The origin of buntingThe earliest bunting was made in the early1600s and seems to have been related to the flags used on a ship. On a navy ship, the sailor whose job it is to raise the flags is still referred to as a bunt. Bunting used to describe the material to make the flags – an individual triangular flag was called the tammy, a word derived from estamet, the French word meaning lightweight wool fabric. Over the centuries it has been used as a celebratory decoration at weddings and public events.
Crochet buntingBunting knitted by readers of Woman’s Weekly for the 2011 Knitting and Stitching Show at Alexandra Palace – Ally Pally – in London inspired Lucy of the blog Attic24 to encourage her readers to make crochet bunting for Yarndale in Skipton in September 2013. See the bottom of this post for the video of the Woman’s Weekly bunting challenge! Lucy has an excellent tutorial for making granny bunting triangles and her recent article on the summer bunting she designed for Simply Crochet magazine. This video is 20 minutes long but it shows in detail how to make a bunting garland using sweet little crochet hearts.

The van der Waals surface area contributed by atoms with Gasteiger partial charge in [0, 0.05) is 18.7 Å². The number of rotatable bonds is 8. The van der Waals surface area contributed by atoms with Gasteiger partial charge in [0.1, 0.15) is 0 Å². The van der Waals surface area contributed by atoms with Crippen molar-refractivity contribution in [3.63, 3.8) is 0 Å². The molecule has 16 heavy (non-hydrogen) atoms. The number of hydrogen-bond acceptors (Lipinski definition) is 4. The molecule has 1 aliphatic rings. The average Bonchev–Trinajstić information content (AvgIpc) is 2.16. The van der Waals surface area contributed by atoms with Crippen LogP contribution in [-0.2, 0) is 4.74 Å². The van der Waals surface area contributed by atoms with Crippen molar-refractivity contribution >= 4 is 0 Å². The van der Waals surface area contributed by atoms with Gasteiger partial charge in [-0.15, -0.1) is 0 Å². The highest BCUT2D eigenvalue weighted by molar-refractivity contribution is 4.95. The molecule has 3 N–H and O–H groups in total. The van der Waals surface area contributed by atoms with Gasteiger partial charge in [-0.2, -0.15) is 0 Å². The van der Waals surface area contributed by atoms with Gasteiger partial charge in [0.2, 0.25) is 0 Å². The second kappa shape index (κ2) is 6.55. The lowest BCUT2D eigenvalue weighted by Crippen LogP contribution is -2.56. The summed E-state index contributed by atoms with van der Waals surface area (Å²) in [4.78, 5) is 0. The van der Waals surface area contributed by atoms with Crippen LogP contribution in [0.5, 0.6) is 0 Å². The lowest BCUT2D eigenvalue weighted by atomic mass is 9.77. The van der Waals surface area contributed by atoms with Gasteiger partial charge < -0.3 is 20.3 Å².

Making fabric buntingThis is a great video tutorial from Bride de Force to show how to make fabric bunting.
Breaking records with knitted buntingThis report details how Woman’s Weekly set about breaking the record for the longest knitted bunting. Ever.
Want to make a crochet mandala instead?
I have a new tutorial series on YouTube that takes you through each round of this 18-round mandala, step-by-step and stitch by stitch.
The individual videos and their accompanying blog posts can be found here:
Part 1: Introduction – blog post
Part 2: How to crochet rounds 1-6 – blog post
Part 3: How to crochet rounds 7-12 – blog post
Part 4: How to crochet rounds 13-18 – blog post
Part 5: Blocking your crochet mandala – blog post